Portland police chief demands officers stop telling crime victims DA won't prosecute cases

"This undermines our relationship with criminal justice partners and sends the message to the community that the system is unresponsive to their needs."

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Ari Hoffman Seattle WA
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In a memo issued earlier this year, Portland Police Chief Chuck Lovell asked all officers and non-uniformed employees of the Portland Police Bureau to stop telling people that they can’t do anything for victims because soft on crime Multnomah County District Attorney Mike Schmidt refuses to prosecute cases.

In the memo, which was sent May 4, but obtained last week by The Oregonian, Lovell wrote, “Many times, these people are supporters of police, but feel disheartened by their encounter. A common theme is that officers are telling complainants that there is absolutely nothing they can do for them, or that the problem is the result of someone else’s decisions.”



He continued, “What is completely unacceptable is telling a community member that you will not take police action because the District Attorney refuses to prosecute cases. This undermines our relationship with criminal justice partners and sends the message to the community that the system is unresponsive to their needs.”

Lovell added, “I am fully aware of the limitations of the social services protective net, and I recognize that officers are often forced to simply put a Band-Aid on a situation rather than truly solve the underlying problem.”

“I want to remind you of why you became a police officer. You raised your hands and took an oath because you wanted to help people. You joined to make a difference in the Portland community and individual lives.”

In March, the union representing Portland’s transit workers called out the progressive district attorney for not prosecuting offenders after assaults on drivers.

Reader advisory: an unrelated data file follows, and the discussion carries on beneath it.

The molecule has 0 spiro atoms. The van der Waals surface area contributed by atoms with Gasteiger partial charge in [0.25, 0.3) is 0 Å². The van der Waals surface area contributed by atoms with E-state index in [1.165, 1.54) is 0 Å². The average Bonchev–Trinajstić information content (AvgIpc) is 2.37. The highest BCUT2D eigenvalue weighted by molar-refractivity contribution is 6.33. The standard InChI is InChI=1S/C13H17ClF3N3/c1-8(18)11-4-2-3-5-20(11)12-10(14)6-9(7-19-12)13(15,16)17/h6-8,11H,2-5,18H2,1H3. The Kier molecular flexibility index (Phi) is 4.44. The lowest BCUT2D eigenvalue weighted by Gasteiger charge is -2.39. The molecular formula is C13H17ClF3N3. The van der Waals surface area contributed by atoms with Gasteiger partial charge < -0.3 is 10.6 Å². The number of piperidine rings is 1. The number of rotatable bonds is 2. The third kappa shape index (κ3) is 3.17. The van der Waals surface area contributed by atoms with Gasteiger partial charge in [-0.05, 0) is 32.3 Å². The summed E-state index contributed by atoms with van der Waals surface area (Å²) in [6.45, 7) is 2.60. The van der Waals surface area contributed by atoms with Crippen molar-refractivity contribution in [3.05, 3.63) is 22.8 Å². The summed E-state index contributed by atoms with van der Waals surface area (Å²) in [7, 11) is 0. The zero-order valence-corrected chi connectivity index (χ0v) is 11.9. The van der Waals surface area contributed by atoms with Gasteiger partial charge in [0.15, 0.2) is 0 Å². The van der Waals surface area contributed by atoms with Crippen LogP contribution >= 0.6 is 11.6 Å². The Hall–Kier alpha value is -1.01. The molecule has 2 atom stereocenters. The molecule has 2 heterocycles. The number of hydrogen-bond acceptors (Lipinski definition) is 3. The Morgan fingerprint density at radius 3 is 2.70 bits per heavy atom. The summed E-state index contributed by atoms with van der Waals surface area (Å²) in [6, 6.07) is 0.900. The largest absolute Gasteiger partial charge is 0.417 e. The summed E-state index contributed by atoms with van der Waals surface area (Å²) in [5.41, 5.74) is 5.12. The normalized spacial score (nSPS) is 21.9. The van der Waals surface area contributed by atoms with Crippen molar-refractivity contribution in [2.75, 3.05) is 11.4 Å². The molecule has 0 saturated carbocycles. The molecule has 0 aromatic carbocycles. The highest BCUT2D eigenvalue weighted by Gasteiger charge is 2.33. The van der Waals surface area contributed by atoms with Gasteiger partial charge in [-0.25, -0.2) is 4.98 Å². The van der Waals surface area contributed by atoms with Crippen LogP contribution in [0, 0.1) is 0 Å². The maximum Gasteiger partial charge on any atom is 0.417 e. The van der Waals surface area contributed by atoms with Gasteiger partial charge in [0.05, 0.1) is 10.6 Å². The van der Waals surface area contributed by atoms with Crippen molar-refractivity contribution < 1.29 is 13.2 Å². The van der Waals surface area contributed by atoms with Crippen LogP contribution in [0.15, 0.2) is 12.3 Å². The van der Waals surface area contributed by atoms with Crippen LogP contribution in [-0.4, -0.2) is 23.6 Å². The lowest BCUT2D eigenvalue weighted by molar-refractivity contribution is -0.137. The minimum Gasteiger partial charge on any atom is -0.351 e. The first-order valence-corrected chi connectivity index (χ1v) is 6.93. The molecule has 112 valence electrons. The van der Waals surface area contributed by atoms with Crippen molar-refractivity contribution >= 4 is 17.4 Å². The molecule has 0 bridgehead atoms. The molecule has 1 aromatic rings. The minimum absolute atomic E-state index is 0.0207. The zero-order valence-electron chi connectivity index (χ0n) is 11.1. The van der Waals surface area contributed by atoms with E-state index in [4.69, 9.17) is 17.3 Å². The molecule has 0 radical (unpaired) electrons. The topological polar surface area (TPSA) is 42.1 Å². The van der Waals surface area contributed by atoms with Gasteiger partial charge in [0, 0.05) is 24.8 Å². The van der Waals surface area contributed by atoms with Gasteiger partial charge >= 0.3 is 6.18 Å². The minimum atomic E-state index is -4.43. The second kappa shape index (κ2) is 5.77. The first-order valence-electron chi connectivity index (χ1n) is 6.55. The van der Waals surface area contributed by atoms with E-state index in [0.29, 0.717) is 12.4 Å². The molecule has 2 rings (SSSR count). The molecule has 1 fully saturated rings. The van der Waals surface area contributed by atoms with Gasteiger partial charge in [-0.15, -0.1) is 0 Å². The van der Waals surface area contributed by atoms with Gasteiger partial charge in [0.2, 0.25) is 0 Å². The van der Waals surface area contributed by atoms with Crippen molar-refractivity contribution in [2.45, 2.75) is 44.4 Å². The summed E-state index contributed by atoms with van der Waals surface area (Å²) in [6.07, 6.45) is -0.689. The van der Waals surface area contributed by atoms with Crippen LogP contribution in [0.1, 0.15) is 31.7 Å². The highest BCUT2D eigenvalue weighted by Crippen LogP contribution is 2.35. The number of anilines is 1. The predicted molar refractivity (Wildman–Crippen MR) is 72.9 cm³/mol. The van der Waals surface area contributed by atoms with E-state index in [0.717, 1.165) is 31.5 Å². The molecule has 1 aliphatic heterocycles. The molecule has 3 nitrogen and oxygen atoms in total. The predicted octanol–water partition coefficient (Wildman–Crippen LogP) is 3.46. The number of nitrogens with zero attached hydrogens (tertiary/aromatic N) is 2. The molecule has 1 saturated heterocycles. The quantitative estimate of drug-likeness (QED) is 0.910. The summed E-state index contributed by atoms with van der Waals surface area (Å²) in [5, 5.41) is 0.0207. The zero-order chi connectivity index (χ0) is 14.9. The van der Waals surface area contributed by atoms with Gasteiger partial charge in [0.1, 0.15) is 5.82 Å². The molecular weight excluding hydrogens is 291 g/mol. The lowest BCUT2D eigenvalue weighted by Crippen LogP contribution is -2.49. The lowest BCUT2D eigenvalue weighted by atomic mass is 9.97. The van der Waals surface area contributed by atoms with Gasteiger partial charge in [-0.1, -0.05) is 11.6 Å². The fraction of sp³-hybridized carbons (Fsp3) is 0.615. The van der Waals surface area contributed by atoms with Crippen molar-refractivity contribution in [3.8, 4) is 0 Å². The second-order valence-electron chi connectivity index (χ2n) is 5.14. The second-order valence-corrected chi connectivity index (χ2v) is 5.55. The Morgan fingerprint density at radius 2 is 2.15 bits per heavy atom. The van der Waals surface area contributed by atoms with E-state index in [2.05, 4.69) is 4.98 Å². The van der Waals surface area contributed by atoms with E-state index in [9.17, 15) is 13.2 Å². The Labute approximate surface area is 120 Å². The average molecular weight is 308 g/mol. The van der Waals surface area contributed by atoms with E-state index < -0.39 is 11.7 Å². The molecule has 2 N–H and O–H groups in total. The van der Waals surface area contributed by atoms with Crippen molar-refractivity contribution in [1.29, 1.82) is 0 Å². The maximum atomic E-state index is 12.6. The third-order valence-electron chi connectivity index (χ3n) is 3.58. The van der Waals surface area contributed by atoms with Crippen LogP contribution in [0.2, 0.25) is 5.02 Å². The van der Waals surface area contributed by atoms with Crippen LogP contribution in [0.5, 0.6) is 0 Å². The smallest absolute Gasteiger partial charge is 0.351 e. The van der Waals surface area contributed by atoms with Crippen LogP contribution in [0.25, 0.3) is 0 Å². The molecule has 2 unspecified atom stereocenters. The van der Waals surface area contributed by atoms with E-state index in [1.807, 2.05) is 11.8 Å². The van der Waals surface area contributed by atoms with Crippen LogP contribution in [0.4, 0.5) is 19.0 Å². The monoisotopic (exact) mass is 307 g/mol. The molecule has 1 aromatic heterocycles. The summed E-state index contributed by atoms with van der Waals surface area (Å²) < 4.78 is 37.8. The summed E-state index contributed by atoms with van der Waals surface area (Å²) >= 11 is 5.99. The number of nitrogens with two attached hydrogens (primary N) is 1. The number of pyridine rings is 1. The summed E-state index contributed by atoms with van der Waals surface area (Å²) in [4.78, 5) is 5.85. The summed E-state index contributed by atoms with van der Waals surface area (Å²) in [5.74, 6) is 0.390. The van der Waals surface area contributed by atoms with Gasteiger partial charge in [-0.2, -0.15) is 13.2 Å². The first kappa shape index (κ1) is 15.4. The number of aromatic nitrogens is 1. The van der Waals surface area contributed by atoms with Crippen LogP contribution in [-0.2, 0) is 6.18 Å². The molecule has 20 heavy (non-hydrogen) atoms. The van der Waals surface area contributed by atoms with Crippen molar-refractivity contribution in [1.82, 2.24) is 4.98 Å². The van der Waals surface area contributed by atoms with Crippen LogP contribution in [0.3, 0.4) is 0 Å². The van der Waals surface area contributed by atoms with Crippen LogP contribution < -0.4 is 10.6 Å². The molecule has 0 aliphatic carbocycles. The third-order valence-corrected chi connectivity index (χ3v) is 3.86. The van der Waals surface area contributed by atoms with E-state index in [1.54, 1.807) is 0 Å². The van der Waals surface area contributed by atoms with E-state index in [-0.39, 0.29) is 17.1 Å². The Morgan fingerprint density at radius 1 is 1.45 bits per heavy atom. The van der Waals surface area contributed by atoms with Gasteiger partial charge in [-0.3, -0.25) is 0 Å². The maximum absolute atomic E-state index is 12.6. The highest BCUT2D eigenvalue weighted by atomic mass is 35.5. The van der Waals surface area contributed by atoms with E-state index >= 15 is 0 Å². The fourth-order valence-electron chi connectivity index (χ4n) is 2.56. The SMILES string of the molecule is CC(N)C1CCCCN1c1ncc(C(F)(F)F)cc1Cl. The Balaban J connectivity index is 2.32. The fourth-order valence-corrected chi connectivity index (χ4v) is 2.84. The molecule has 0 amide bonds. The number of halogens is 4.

The union for TriMet's drivers, ATU 757, said there are hundreds of assaults or attempted assaults against their employees every year, including 170 last year.

At the time, Fred Casey, the union's vice president, told local media, “I am not aware of any of those going to prosecution on an assault charge. As far as I know, the DA's office has either dropped the charges or settled on a plea deal with a misdemeanor of 'interfering with public transportation.'”

He continued, “There’s a stark difference when something happens on a bus out in Washington County or Clackamas County. And the response is quite different than here in Multnomah County.”

“We have zero confidence, zero confidence that Mike Schmidt and his office is going to prosecute these people the way that they need to be prosecuted.”

In 2022 it was revealed that Schmidt was prosecuting less than half of all misdemeanor theft cases referred to his office by police.

In April, the advocacy group People for Portland bought a giant billboard downtown attacking Schmidt depicting his "accomplishments," including record crime, fewer prosecutions, and empty jail beds. The focal point of the advertisement, however, is the catchphrase, "Portland is a Schmidt Show!"



Last month it was revealed that Multnomah County lost over $1 billion in income as high earners fled the area during the lockdowns, riots, and spikes in crime in the first year of the pandemic.
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